Parental Guilt Trip Ends at Right Destination
A few years ago my mother said, “Today is Good Friday. Why don’t come to church with me tonight?”
Oh no, I thought. Not the church talk again.
“Mother,” I explained for the hundredth time, “I don’t need church to feel close to God. It’s all here.” I patted my heart. As usual, she wouldn’t accept that reply.
“Would it kill you to visit God once in a while?”
Parental guilt trips
I pondered her request. While I considered myself a spiritual person, I never felt the need to attend church. But Mother’s request came the day before she was flying to Phoenix to spend Easter with my sister. That triggered my paranoia.
What if her plane crashed? What if her vision was impaired in a desert storm and she crashed her car, or she fell asleep by the pool and suffered sunstroke, or forgot her glasses and stepped on a scorpion? I would always remember that I had denied her last request, which wasn’t that I loan her my life’s savings or donate a kidney, but simply that I accompany her to church on Good Friday.
So I said yes. The look of joy on her face almost made me glad of my decision.
We sat in the last pew of the A-frame church. Every few minutes she’d nod and smile as a familiar face strolled in. When the pastor walked by, she called out, “Pastor Dale, I’d like to introduce my daughter.” She beamed with pride and I felt like a little girl again, beautiful and cherished as seen through the eyes of a loving parent.
When the service began, my mind automatically began woolgathering, as it always does when I’m tolerating a boring event.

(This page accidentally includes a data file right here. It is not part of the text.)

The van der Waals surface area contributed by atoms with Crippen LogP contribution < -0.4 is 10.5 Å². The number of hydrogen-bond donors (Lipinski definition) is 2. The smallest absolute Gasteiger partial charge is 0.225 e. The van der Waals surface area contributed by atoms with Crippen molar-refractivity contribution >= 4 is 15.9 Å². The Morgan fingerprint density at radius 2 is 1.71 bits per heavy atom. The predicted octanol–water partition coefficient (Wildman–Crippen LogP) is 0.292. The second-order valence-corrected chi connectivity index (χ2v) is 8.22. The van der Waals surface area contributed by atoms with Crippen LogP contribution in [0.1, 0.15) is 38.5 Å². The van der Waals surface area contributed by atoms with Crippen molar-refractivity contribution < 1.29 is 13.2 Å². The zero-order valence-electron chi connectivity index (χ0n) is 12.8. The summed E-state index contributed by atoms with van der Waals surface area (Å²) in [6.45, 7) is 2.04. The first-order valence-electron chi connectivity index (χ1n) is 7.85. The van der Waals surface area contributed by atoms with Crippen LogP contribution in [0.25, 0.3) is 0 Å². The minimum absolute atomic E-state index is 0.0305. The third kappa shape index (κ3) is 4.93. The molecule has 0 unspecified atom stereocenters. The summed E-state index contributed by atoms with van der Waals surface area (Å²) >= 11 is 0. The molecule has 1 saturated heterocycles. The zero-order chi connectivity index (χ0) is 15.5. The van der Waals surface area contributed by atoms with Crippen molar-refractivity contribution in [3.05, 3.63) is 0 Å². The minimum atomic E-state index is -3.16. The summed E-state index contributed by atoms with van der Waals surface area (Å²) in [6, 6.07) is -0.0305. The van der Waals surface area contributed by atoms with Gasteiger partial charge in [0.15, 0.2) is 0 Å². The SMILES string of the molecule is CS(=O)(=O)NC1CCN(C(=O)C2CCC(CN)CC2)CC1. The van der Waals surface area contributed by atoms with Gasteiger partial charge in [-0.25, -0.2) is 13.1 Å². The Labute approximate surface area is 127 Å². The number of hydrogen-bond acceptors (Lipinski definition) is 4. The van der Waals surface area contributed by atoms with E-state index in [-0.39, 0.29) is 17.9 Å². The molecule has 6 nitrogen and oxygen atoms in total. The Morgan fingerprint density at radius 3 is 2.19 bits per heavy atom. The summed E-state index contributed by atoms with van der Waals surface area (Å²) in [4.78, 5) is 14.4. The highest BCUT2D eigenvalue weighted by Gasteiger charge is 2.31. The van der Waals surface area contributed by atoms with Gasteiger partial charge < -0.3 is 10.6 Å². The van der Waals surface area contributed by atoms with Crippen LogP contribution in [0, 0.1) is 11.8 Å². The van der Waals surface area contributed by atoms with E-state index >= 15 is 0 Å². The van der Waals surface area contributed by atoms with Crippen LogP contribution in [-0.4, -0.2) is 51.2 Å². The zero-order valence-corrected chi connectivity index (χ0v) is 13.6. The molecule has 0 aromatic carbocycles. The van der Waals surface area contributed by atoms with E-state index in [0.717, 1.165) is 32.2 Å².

I started thinking about the weekend ahead. What would I do, where would I go, who would I call? All these things and a million more were running through my mind as Pastor Dale began to speak. It never occurred to me to actually listen to him. I was there in body only, for my mother.
I didn’t mean to listen
But some of the Pastor’s words started filtering through the fogbanks of my mind. Hmmm, this guy wasn’t bad. He wasn’t preaching or pointing or thumping his Bible as he recited passages that had no meaning in my secular world. He was talking softly, gently, as if there was no one else in the room but him and me.
“Have you ever found yourself doubting someone’s love for you,” he asked?
Only a million times.
“Don’t you think Christ felt the same way when he asked, “My God, my God, why hast thou forsaken me?” All thoughts of the upcoming weekend were put aside.
Then the choir began. “Did you cry when they took away your Lord?” a soloist sang in a strong, sweet, trembling voice. Unexpectedly I found my eyes welling up with tears, overcome with the Spirit. I sat there wide-eyed, not daring to blink lest my mother notice my reaction.
During this hymn the lights began dimming until soon we sat in darkness. Only the silhouette of a large cross, backlit against a stained glass window, remained bathed in a soft beam of light. When the hymn concluded, there was a moment of silence. Then Pastor Dale’s voice sounded from the shadows. “Go in peace.”
“That was nice, wasn’t it?” Mother asked as we got up to leave.
“Not bad,” I gulped, not wanting to reveal how much the service had moved me. If she knew, I’d never know a moment’s peace.
Happy that we had finally shared a church service and her daughter might not be a heretic after all, she talked about her Easter plans in Arizona. Then she asked in a concerned voice, “What are you doing on Sunday?”
“Don’t worry, mother,” I gave the familiar reply. “I can take care of myself.” She didn’t notice when I slipped the church’s Easter Sunday program into my purse. I could take care of myself.
But maybe Mother was right. Maybe it wouldn’t kill me to pay a visit to the one who takes care of us all.